Cell competition in development and homeostasis

Project: Research project

Project Details

Description

Abstract The genes that control many aspects of cellular function are contained on chromosomes in the cell nucleus. If these genes or the chromosomes that carry them become damaged, many aspects of cell function can be altered. Gene and chromosome changes can cause birth defects, accumulate during aging, are found in nearly every cancer, and are thought to have many adverse effects on health. This proposal hypothesizes that a set of 80 genes, dispersed around the various chromosomes, are exploited to recognize cells with large-scale genetic changes and eliminate them before they affect health. These genes encode ribosomal proteins, each one of which assembles into a unique position in the ribosome, so that ribosome assembly is affected if any are limiting. Studies in the fruitfly Drosophila document a signal that is activated by ribosomal protein gene imbalance and that leads to cell elimination by cell competition with nearby normal cells, and they have identified signaling proteins that are involved. One goal of this proposal is to verify that ribosomal protein genes, and the signaling proteins that respond to their imbalance, are able to target cells with genetic damage for competitive elimination, and to document the range and extent of genetic damage to which this applies. These studies make use of targeted genetic recombination methods using fruitfly chromosomes. A second goal is to establish the molecular mechanisms of the signaling process that responds to ribosomal protein imbalance. These studies use molecular genetic and molecular biology methods to study mechanisms of gene expression regulation. The final goal is to explore whether corresponding proteins act to eliminate cells with large-scale genetic changes from mammalian tissues. These studies use newly-generated mutant mouse strains and custom techniques to count chromosome numbers in developing mouse tissues. These studies represent the initial characterization of a pathway that can remove cells with large-scale genetic damage, and which may play an important role in the prevention of birth defects and of cancer, as well as in healthy aging and prevention of age-related diseases.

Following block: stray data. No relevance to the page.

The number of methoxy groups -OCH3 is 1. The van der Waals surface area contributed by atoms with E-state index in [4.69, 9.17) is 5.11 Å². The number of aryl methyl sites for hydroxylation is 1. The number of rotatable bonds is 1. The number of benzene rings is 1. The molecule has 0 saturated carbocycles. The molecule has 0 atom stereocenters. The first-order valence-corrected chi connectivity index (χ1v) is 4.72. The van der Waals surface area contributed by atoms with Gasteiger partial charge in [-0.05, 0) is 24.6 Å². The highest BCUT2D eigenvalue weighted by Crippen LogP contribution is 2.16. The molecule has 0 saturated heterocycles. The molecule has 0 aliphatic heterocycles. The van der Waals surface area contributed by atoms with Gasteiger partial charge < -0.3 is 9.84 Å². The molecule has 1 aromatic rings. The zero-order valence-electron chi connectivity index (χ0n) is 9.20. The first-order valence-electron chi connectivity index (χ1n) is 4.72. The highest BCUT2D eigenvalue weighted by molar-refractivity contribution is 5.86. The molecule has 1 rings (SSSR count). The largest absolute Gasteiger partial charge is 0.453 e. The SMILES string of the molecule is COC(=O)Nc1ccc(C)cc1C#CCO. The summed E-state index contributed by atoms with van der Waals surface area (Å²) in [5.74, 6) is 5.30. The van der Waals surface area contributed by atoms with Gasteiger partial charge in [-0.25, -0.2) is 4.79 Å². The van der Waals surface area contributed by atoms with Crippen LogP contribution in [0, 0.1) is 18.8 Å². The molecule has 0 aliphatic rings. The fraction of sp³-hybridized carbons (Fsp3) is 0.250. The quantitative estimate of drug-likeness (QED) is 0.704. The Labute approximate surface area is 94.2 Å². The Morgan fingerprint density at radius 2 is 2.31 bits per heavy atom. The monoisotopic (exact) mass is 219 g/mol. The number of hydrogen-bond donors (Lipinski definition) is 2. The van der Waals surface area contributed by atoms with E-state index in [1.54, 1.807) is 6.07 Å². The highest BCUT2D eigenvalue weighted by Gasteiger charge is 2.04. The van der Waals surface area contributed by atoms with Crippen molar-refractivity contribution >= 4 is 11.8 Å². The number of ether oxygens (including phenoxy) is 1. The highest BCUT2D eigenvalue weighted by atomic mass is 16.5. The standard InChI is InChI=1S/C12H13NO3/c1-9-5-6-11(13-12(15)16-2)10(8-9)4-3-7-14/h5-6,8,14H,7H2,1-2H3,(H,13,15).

StatusActive
Effective start/end date9/15/198/31/20

Funding

  • National Institute of General Medical Sciences: $334,667.00

ASJC

  • Genetics

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